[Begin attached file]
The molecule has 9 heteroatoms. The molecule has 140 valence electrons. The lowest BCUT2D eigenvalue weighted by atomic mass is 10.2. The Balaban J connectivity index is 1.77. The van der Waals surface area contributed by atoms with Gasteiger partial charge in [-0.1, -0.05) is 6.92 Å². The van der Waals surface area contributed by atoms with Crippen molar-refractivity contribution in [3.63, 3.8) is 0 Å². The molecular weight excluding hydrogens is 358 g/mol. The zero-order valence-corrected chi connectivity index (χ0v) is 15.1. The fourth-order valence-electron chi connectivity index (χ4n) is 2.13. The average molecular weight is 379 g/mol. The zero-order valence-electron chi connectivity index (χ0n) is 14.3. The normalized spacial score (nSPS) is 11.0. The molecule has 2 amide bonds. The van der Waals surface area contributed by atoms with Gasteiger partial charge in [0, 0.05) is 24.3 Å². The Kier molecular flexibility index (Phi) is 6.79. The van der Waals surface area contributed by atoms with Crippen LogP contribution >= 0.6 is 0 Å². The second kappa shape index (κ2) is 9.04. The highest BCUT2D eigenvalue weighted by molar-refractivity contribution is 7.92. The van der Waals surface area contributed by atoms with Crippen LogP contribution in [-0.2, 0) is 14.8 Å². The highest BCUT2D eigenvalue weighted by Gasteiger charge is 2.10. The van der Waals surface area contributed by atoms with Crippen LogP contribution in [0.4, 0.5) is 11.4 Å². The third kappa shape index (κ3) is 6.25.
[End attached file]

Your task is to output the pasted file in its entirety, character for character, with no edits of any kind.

The molecule has 9 heteroatoms. The molecule has 140 valence electrons. The lowest BCUT2D eigenvalue weighted by atomic mass is 10.2. The Balaban J connectivity index is 1.77. The van der Waals surface area contributed by atoms with Gasteiger partial charge in [-0.1, -0.05) is 6.92 Å². The van der Waals surface area contributed by atoms with Crippen molar-refractivity contribution in [3.63, 3.8) is 0 Å². The molecular weight excluding hydrogens is 358 g/mol. The zero-order valence-corrected chi connectivity index (χ0v) is 15.1. The fourth-order valence-electron chi connectivity index (χ4n) is 2.13. The average molecular weight is 379 g/mol. The zero-order valence-electron chi connectivity index (χ0n) is 14.3. The normalized spacial score (nSPS) is 11.0. The molecule has 2 amide bonds. The van der Waals surface area contributed by atoms with Gasteiger partial charge in [0, 0.05) is 24.3 Å². The Kier molecular flexibility index (Phi) is 6.79. The van der Waals surface area contributed by atoms with Crippen LogP contribution >= 0.6 is 0 Å². The second kappa shape index (κ2) is 9.04. The highest BCUT2D eigenvalue weighted by molar-refractivity contribution is 7.92. The van der Waals surface area contributed by atoms with Crippen LogP contribution in [-0.2, 0) is 14.8 Å². The highest BCUT2D eigenvalue weighted by Gasteiger charge is 2.10. The van der Waals surface area contributed by atoms with Crippen LogP contribution in [0.4, 0.5) is 11.4 Å². The third kappa shape index (κ3) is 6.25.